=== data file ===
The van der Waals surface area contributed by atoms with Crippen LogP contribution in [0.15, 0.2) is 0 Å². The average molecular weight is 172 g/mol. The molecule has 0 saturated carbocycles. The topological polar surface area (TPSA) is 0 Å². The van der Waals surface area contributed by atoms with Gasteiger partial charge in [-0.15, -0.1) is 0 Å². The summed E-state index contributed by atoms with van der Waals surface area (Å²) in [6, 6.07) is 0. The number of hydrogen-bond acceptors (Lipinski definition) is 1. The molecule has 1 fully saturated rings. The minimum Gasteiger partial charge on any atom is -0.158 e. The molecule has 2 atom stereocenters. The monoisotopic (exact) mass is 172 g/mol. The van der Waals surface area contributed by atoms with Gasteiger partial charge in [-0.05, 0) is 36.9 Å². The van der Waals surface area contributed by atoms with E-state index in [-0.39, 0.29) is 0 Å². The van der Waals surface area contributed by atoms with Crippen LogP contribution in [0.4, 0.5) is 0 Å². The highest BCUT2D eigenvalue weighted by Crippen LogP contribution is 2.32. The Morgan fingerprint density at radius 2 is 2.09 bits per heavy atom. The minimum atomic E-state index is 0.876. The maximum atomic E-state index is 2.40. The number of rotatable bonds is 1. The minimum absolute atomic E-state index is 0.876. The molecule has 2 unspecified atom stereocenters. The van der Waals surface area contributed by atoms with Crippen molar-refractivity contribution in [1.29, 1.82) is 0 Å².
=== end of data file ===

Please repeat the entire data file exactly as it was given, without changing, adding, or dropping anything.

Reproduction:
The van der Waals surface area contributed by atoms with Crippen LogP contribution in [0.15, 0.2) is 0 Å². The average molecular weight is 172 g/mol. The molecule has 0 saturated carbocycles. The topological polar surface area (TPSA) is 0 Å². The van der Waals surface area contributed by atoms with Gasteiger partial charge in [-0.15, -0.1) is 0 Å². The summed E-state index contributed by atoms with van der Waals surface area (Å²) in [6, 6.07) is 0. The number of hydrogen-bond acceptors (Lipinski definition) is 1. The molecule has 1 fully saturated rings. The minimum Gasteiger partial charge on any atom is -0.158 e. The molecule has 2 atom stereocenters. The monoisotopic (exact) mass is 172 g/mol. The van der Waals surface area contributed by atoms with Gasteiger partial charge in [-0.05, 0) is 36.9 Å². The van der Waals surface area contributed by atoms with E-state index in [-0.39, 0.29) is 0 Å². The van der Waals surface area contributed by atoms with Crippen LogP contribution in [0.4, 0.5) is 0 Å². The highest BCUT2D eigenvalue weighted by Crippen LogP contribution is 2.32. The Morgan fingerprint density at radius 2 is 2.09 bits per heavy atom. The minimum atomic E-state index is 0.876. The maximum atomic E-state index is 2.40. The number of rotatable bonds is 1. The minimum absolute atomic E-state index is 0.876. The molecule has 2 unspecified atom stereocenters. The van der Waals surface area contributed by atoms with Crippen molar-refractivity contribution in [1.29, 1.82) is 0 Å².